cious with roast beef or lamb. Pour
a little of the dish gravy over each
helping.
If a moro elaborate dish is desired,
mince fine an ounce of salt pork, fry
it a light brown, cook in this fat two
sliced onions, and mix the crumbs and
mashed eggplant with botb. Field
mushrooms stewed, seasoned, /and
minced, are also a delicious addition
to the stuning. Small eggplants may
be broiled, cut in two, slight incis
ions made on the outside, seasoned
with salt and pepper, basted with
melted butter and broiled until soft,
on a double gridiron. Dish with the
inside uppermost and pour melted
butter over. The Italians cook them
as above, then strew with shredded
anchovies, parsley and lemon jume,
and serve with tomato 6auce.-New
England Homestead.
HOUSEHOLD HISTS.
Spots on olothing that havo boen
caused by the colors being taken out
by acids may bo obliterated often by
first applying ammonia and after it
chloroform.
In garnishing dishes great caro
should be taken not to overdo tho
matter. Too much decoration teuds
to injure rather than improve tho ap
pearance of a dish.
If tho whites of eggs do not beat t?
a froth readily add a pinch of salt, jaid
place in the refrigerator until tiffy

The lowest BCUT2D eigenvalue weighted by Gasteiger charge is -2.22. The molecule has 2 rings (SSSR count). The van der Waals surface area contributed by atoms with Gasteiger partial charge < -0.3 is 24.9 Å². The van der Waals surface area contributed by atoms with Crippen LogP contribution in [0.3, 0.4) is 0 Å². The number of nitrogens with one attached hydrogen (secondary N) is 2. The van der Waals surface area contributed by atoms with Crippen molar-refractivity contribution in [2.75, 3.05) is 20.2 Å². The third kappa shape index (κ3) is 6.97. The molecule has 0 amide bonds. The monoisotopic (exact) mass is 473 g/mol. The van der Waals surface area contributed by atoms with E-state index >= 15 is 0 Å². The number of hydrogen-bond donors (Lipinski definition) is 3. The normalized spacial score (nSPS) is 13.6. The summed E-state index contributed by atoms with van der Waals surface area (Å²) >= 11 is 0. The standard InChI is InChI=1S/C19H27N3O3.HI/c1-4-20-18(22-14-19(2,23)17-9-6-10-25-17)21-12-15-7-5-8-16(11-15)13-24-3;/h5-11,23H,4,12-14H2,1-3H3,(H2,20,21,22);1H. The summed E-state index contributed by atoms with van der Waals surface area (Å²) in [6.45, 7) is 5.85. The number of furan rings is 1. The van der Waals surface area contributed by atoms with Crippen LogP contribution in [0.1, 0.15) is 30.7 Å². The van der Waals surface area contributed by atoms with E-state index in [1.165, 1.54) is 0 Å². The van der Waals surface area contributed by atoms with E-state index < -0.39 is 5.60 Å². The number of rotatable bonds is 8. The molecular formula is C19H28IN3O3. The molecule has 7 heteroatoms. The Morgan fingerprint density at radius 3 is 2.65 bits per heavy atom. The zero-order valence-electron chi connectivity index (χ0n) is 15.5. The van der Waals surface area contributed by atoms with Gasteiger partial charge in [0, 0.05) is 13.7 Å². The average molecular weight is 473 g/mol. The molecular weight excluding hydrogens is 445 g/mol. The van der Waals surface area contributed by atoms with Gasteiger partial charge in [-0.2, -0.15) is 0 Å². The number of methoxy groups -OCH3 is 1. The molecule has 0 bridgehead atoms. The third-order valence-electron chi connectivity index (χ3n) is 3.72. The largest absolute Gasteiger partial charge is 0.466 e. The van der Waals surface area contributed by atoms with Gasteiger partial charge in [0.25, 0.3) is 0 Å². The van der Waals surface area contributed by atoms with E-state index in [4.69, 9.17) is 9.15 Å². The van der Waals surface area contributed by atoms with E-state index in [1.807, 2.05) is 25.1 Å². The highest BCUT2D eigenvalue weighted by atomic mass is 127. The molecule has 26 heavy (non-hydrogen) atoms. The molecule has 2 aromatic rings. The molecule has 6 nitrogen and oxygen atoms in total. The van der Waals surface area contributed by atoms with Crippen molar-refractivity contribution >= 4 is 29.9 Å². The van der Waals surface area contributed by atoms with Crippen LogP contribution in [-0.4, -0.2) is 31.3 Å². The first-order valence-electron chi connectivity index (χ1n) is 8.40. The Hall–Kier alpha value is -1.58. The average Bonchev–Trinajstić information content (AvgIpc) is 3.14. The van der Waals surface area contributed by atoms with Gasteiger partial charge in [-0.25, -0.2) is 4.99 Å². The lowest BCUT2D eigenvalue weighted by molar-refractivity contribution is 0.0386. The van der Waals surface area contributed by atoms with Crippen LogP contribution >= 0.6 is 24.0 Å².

are thoroughly cohj; then tbey should
beat light very quickly
Afterjeaoh meal a house should bo
aired, if but for five minntcs, Ono
remaining in the honse does not no
tice the close, heavy air, but a guest
coming in will be unpleasantly im
pressed as he enters the door.
The tedious work of drawing threads
in linen for hemstitching ia done with
greater oase if tho fabric is soaped.
Ma'40 a dry lather and apply over the
Bpacc with a shaving brush, and whan
tho linen is dry the threads will pull
out much moro readily.
A handsome and now form of deco
ration for a harvest dance or festival,
is double festoons composed of var
ious kinds of fruits, nuts and small
vegetables, They are fastened to a
emili wfre which can be bent in
groceful shapes to please the eye, and
the rich and varied coloring gives a
beautiful picture.
If you have a spare window in a
cool room try growing petunias. Take
up small garden plants before they are
frost-bitten, pot them in good earth
and trim them, removing all budf.
Place thom in a cool room with plentv
of sunlight and keep well watered.
Before many weeks ono will bo amply
repaid for her trouble.
An old housewife says that codfiub
skins can be ueed as a good substitute
for egg in settling coffee. To prepare
it for use, scrape the outside of the
skin and pick oil the fish flesh from
the other side. Then rinso tho skin m
cold water, cut in pieces an inch ami
a half square and dry them. Une
piece of this eize is surtid en?, to settle
codee enough for six persona
Tho sword may sometimes bo
mightier than the pen. But never in
the hands of a butcher.

xml | txt